RE: [Histonet] Gram staining
I have been making my own gram controls for years. I purchase cultures of
non-pathogenic gram positive and gram negative organisms grown in liquid
suspension (rather than on an agar plate) from a biological supply company.
These are inexpensive, less than $10.00 per culture. When I receive the
tubes I spin them down to concentrate the organisms, remove most of the
supernatant, resuspend the culture in a small volume of its original culture
medium, then inject it into a piece of unfixed lung through a fine gauge
needle. I use lung because there are many small natural spaces to retain the
culture. I push the needle most of the way through the tissue, then slowly
withdraw it as I inject, to distribute the culture through the tissue. Then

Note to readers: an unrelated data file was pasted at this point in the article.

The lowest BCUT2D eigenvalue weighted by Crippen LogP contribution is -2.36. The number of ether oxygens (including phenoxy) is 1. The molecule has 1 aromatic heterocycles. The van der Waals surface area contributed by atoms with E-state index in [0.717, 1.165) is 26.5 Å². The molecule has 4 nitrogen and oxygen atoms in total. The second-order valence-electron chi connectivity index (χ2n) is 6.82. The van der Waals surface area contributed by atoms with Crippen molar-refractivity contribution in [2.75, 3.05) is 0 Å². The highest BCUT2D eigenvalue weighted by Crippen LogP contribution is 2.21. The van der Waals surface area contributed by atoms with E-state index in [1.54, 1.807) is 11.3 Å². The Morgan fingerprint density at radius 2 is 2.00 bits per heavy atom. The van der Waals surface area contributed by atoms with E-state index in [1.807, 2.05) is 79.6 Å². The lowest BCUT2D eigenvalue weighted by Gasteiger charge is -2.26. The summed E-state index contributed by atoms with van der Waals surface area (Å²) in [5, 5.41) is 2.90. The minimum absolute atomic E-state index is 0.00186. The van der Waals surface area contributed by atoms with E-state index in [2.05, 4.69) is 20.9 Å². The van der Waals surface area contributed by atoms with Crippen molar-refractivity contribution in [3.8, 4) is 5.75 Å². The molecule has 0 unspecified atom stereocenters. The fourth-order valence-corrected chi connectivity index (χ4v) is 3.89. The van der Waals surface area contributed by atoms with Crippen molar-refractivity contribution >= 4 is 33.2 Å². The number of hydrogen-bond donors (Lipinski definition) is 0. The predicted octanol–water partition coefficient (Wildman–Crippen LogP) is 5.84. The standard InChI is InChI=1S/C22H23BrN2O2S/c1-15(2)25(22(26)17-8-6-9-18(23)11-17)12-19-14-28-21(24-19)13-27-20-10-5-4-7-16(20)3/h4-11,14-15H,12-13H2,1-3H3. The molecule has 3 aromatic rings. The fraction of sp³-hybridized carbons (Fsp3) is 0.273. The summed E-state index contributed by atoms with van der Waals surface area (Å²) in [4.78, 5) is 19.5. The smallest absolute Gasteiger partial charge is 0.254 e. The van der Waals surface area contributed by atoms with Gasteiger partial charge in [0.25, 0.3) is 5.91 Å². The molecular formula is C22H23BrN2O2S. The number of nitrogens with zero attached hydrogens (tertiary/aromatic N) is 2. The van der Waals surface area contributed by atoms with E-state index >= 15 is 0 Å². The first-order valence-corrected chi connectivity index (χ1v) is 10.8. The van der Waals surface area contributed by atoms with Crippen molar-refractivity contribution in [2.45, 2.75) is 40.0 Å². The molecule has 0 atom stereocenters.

inject again perpendicular to the first injection. Drop the tissue into
formalin, fix overnight, process and embed as usual. I embed a gram positive
piece and a gram negative piece side by side in the same block.
Many different organisms can be used, but I am currently using a mix of
Bacillus subtilis and Micrococcus roseus for the gram positive control; and
a mix of Escherichia coli and Serratia liquefaciens for the gram negative.
I purchase the cultures here:
Click on "living organisms", then "bacteria".
> From: firstname.lastname@example.org on behalf of
> Sent: Thursday, July 21, 2005 7:42 AM
> To: email@example.com
> Subject: [Histonet] Gram staining
> Can anyone give me some tips on how to get Gram stain controls or how to
> substitute for the control. Thanks Jennell
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